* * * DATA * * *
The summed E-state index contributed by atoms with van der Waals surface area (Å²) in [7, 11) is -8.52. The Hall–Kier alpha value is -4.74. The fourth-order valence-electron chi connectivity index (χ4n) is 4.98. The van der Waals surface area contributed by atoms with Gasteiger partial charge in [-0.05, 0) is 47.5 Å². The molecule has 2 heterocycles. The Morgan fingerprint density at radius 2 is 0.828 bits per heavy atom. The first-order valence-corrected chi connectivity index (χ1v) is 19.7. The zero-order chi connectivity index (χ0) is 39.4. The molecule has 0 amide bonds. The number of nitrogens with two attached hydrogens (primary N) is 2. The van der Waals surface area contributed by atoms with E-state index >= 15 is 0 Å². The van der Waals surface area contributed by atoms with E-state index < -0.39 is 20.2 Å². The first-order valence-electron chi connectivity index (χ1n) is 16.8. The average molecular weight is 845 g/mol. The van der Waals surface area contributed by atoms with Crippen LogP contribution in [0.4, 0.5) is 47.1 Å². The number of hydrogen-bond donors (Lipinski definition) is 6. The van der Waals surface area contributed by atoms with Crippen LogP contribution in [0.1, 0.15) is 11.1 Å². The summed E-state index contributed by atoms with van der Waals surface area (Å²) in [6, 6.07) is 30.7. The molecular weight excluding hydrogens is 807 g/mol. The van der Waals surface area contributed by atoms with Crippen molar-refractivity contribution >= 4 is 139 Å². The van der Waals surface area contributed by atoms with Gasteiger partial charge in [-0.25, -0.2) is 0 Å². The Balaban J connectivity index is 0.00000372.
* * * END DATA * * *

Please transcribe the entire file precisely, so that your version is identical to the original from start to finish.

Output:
The summed E-state index contributed by atoms with van der Waals surface area (Å²) in [7, 11) is -8.52. The Hall–Kier alpha value is -4.74. The fourth-order valence-electron chi connectivity index (χ4n) is 4.98. The van der Waals surface area contributed by atoms with Gasteiger partial charge in [-0.05, 0) is 47.5 Å². The molecule has 2 heterocycles. The Morgan fingerprint density at radius 2 is 0.828 bits per heavy atom. The first-order valence-corrected chi connectivity index (χ1v) is 19.7. The zero-order chi connectivity index (χ0) is 39.4. The molecule has 0 amide bonds. The number of nitrogens with two attached hydrogens (primary N) is 2. The van der Waals surface area contributed by atoms with E-state index >= 15 is 0 Å². The van der Waals surface area contributed by atoms with E-state index < -0.39 is 20.2 Å². The first-order valence-electron chi connectivity index (χ1n) is 16.8. The average molecular weight is 845 g/mol. The van der Waals surface area contributed by atoms with Crippen LogP contribution in [0.4, 0.5) is 47.1 Å². The number of hydrogen-bond donors (Lipinski definition) is 6. The van der Waals surface area contributed by atoms with Crippen LogP contribution in [0.1, 0.15) is 11.1 Å². The summed E-state index contributed by atoms with van der Waals surface area (Å²) in [6, 6.07) is 30.7. The molecular weight excluding hydrogens is 807 g/mol. The van der Waals surface area contributed by atoms with Crippen molar-refractivity contribution >= 4 is 139 Å². The van der Waals surface area contributed by atoms with Gasteiger partial charge in [-0.25, -0.2) is 0 Å². The Balaban J connectivity index is 0.00000372.